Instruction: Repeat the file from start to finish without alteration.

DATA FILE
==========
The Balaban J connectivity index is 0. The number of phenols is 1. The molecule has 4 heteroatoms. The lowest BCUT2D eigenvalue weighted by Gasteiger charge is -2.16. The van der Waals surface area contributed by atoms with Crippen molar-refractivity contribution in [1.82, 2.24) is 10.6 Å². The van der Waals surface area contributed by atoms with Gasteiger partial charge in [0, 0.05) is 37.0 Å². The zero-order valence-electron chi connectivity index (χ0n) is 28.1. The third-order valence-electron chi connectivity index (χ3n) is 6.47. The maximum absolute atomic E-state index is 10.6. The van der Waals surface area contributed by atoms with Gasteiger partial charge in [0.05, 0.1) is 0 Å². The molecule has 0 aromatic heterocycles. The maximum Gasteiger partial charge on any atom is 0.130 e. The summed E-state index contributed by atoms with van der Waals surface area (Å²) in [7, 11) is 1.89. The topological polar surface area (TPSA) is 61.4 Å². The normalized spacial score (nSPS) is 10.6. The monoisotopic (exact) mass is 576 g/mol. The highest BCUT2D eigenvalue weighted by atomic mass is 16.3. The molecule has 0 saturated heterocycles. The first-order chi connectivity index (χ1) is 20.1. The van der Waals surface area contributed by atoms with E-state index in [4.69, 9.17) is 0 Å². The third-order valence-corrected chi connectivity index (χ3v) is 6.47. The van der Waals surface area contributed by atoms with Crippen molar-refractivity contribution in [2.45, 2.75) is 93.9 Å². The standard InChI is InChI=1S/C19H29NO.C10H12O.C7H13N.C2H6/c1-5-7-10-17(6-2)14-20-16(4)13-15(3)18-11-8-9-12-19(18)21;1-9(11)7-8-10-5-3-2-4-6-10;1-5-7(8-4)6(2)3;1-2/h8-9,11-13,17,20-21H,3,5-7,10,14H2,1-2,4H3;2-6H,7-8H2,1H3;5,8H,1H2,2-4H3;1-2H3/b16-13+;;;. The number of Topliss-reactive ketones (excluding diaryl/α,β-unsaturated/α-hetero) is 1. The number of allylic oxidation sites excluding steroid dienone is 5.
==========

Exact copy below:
The Balaban J connectivity index is 0. The number of phenols is 1. The molecule has 4 heteroatoms. The lowest BCUT2D eigenvalue weighted by Gasteiger charge is -2.16. The van der Waals surface area contributed by atoms with Crippen molar-refractivity contribution in [1.82, 2.24) is 10.6 Å². The van der Waals surface area contributed by atoms with Gasteiger partial charge in [0, 0.05) is 37.0 Å². The zero-order valence-electron chi connectivity index (χ0n) is 28.1. The third-order valence-electron chi connectivity index (χ3n) is 6.47. The maximum absolute atomic E-state index is 10.6. The van der Waals surface area contributed by atoms with Gasteiger partial charge in [0.05, 0.1) is 0 Å². The molecule has 0 aromatic heterocycles. The maximum Gasteiger partial charge on any atom is 0.130 e. The summed E-state index contributed by atoms with van der Waals surface area (Å²) in [7, 11) is 1.89. The topological polar surface area (TPSA) is 61.4 Å². The normalized spacial score (nSPS) is 10.6. The monoisotopic (exact) mass is 576 g/mol. The highest BCUT2D eigenvalue weighted by atomic mass is 16.3. The molecule has 0 saturated heterocycles. The first-order chi connectivity index (χ1) is 20.1. The van der Waals surface area contributed by atoms with E-state index in [4.69, 9.17) is 0 Å². The third-order valence-corrected chi connectivity index (χ3v) is 6.47. The van der Waals surface area contributed by atoms with Crippen molar-refractivity contribution in [2.45, 2.75) is 93.9 Å². The standard InChI is InChI=1S/C19H29NO.C10H12O.C7H13N.C2H6/c1-5-7-10-17(6-2)14-20-16(4)13-15(3)18-11-8-9-12-19(18)21;1-9(11)7-8-10-5-3-2-4-6-10;1-5-7(8-4)6(2)3;1-2/h8-9,11-13,17,20-21H,3,5-7,10,14H2,1-2,4H3;2-6H,7-8H2,1H3;5,8H,1H2,2-4H3;1-2H3/b16-13+;;;. The number of Topliss-reactive ketones (excluding diaryl/α,β-unsaturated/α-hetero) is 1. The number of allylic oxidation sites excluding steroid dienone is 5.